March 12th 2021

Who is your biggest role model?”, the lecturer asked, “perhaps it’s Helen Keller?” he continued. 

He suggested Helen Keller like it was a given, because the whole audience was deafblind, both deaf and blind, that is. The lecturer in question was a staff member of a Nordic summer camp for deafblind teenagers and had just finished sharing his life story as well as talking about his biggest role models. I rolled my eyes at his suggestion, as Helen Keller is a well known example and perhaps a bit over-used among us deafblinds, much like Vigdís Finnbogadóttir or Michelle Obama. 

But who was Helen Keller? Long story short, she was probably one of the first disabled activist in the world and the most famous one. She was an upper class, american woman born in 1880. So she was up in the 20th century, fighting for the rights of disabled people, joining the working class and women rights movements, as well as being apposed to capitalism, racism and war.

Not only that, but by being deafblind herself she made history by being the first deafblind person to graduate university. She published books and essays, including her self biography My Life which has since been cinematised. 

In the minds of many people, not only those who are deafblind, Helen is a very remarkable person. I have often heard deafblind people say that she is their role model and she was definitely a trail blaser. To this day, events are held in her name, such as the Helen Keller World Conference and in the United States an institution is named after her; The Helen Keller Center. Last but not least, the international day of the deafblinds is celebrated on her birthday, June 27. People often forget that she was a complicated person and did not only fight for the rights of deafblind people, but also participated in political discussions and brought forward very controversial ideals in her time. Despite all that, she is most famous for being deafblind and for being able to learn communication by the age of seven: her story can by found in many american children’s book especially the story about her teacher Anne Sullivan who dipped her hand in a well and helped her spell WATER.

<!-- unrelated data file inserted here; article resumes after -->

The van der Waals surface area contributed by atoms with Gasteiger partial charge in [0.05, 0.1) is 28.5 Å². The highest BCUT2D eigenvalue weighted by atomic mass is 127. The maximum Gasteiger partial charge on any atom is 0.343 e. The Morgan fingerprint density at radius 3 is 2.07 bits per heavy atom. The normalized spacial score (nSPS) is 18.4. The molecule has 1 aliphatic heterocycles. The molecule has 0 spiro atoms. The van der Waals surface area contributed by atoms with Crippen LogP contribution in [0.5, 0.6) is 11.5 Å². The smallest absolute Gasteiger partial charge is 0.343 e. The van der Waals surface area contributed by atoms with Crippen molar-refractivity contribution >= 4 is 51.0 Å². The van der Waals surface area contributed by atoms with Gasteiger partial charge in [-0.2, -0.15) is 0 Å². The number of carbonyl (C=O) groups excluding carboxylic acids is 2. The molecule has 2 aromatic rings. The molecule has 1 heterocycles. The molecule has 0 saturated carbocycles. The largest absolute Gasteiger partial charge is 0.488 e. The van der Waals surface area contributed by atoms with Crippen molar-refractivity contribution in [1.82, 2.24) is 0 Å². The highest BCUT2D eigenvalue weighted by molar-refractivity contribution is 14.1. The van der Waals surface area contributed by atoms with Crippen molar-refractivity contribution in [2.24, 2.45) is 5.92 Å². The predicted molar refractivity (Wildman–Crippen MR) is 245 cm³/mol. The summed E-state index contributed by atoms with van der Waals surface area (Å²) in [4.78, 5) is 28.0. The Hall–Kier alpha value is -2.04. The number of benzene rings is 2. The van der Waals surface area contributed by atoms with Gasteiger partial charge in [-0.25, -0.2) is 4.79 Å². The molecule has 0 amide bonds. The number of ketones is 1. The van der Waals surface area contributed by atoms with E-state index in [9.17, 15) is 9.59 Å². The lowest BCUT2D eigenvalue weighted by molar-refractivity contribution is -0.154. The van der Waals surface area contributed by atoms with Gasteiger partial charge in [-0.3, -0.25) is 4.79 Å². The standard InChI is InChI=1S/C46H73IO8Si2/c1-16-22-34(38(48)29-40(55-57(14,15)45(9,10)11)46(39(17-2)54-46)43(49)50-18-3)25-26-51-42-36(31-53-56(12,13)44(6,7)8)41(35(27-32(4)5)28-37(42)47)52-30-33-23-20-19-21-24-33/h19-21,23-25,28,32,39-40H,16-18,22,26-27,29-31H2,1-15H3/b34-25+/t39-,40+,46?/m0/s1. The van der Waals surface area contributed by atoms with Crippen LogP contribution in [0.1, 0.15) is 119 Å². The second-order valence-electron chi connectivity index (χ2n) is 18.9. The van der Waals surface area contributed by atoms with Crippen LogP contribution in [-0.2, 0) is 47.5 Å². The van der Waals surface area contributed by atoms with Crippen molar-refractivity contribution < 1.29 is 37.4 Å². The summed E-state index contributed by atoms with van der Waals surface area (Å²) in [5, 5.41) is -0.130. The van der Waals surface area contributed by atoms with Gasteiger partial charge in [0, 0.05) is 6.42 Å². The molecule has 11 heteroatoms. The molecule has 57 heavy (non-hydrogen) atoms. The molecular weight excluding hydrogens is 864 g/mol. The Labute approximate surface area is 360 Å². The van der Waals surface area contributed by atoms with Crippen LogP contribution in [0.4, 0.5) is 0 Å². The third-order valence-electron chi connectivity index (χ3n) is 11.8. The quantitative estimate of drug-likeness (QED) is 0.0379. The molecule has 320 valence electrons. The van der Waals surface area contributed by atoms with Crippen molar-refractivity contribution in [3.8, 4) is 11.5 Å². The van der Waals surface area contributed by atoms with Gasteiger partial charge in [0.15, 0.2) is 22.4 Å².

Recently I was shocked by a discussion on Tiktok where the existence of Helen Keller was questioned. The conspiracy theories suggest that Helen was never admitted into university at the time due to her disability nor that she participated any debates. That her and her life was pure fabrication and many seamed to believe that conspiracy theory. This came as a shock to the deafblind community, as the discussions evolved on social media. These conspiracy theories reveal ableism and how it is blossoming on mediums such as Tiktok. Hele Keller did indeed belong to the minority of disabled women, but we mustn’t forget that she was from the upper class society in the United States, a position that allowed er to receive help, get an education and become an activist of her time. She left behind self biographies and essays and she became famous enough to get her face on a post stamp. By assuming that these things were not possible due to her disability is called ableism, and it is sad to se how it affects even the foremost advocates of disabled people.

We can of course question what people really know about this woman, if they have read her works and know her contributions to the social debate — or if they only know the story about a miracle by the water. Either way ableism is born out of ignorance. 

Back to the lecturer in the summer camp, and my answer to the question. It was of course not Helen Keller, as I do not know her well enough nor agree with everything she said or did. So I ended up replying: “That is a big question.. I guess it is my grandmother”.

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The classic role model Helen Keller on TikTok